Legislative Assembly for the ACT: 2003 Week 1 Hansard (20 February) . . Page.. 300 ..
MS DUNDAS (continuing):
If a building owner wants absolute confidence in the reliability of the person installing their security system, then they can use a licensed locksmith. However, many building owners and tenants would not believe that this level of confidence is worth paying extra for. I can see that there is some inconsistency in exempting certain security activities from the bill, but I understand that what is being done makes us consistent with other jurisdictions and does not represent a change from the status quo.
Finally, locksmiths expressed concerns that office staff may have to be licensed, whereas they do not now need to be. On my reading of the bill, clause 13, which relates to employee licences, makes it clear that licences will not be needed for office staff of security firms.
For these reasons, I do not think that the locksmiths will be any worse off as a result of the passage of this bill; in fact, they will be slightly better off due to a reduction in licence fees. I support this bill, mainly because it brings us into line with New South Wales, thus reducing unnecessary confusion about the laws that apply to the industry which operates across borders.
MS TUCKER (12.04): As members have already outlined, this bill establishes a mandatory licensing scheme and fills in some gaps in the previous five codes of practice which applied to this industry. We also have had representations from people in the industry and, as Ms Dundas outlined, their concerns included: double licensing fees; a sense of unfairly tilting the industry, as locksmiths are required to be licensed but builders can install locks without a licence; and nothing being mentioned on cooperation between police and the security industry. Also, the New South Wales department is reviewing the legislation on which this bill is modelled.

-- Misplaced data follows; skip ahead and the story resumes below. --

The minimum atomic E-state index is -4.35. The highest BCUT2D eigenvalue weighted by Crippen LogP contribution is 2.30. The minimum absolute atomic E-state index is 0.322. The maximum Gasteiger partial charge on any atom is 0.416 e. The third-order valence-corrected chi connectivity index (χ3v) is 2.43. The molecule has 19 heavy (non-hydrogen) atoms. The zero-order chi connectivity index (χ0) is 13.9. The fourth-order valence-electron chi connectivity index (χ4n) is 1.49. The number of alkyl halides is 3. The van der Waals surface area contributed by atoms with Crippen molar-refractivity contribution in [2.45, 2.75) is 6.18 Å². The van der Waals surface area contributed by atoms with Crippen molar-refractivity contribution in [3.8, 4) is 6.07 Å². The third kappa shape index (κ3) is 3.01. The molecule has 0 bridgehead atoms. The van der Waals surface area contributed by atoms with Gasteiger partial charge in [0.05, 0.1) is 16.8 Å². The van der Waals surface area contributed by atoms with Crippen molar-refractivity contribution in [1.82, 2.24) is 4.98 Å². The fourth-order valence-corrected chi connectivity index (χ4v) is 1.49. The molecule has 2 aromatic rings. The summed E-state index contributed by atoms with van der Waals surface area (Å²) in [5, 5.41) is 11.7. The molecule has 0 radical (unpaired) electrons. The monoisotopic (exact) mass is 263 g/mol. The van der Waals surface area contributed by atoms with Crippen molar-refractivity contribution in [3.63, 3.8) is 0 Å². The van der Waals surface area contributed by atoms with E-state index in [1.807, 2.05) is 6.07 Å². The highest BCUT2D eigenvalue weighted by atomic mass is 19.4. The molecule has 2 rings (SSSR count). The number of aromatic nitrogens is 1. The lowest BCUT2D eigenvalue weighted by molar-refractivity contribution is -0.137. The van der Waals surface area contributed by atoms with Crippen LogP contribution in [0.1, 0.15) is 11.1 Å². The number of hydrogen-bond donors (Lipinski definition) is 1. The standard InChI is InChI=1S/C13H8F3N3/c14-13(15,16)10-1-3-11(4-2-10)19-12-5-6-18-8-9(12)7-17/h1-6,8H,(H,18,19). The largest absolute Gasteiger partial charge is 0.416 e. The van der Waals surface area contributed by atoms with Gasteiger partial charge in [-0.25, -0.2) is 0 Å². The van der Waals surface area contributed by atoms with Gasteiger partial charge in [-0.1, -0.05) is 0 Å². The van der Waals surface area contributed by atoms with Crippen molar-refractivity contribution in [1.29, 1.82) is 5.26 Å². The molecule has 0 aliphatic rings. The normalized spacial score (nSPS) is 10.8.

I understand these concerns. Licensing fees, however, have been an issue for some time. I understand that the government has attempted to work with the New South Wales government to work out some regional fee. Also, we have been told that in some cases the ACT fee is more than the New South Wales fee. These fees will be disallowable instruments and we will watch to see what is resolved. The final national scheme with one fee makes sense in border areas such as the ACT.
With security guards being given more roles-for instance, in the courts by filling the gaps left by the removal of police from these areas-it is important that the basic requirements applying to security guards include scrutiny and quality control.
I originally understood we would not be debating this bill until the April sittings and I am not completely satisfied about the outcome of all the concerns. But as Mr Stefaniak has indicated, we will be watching the New South Wales review.
MRS CROSS (12.06): This bill has been introduced by the Attorney-General with the stated intention of regulating the ACT security industry, and about time. Thank you for doing that, Mr Stanhope. I have been lobbied by the security industry for about three years since my days on the executive of the Phillip Traders Association. People with security businesses in that area had, and still have, grave concerns. It is good to see that this government has initiated this bill.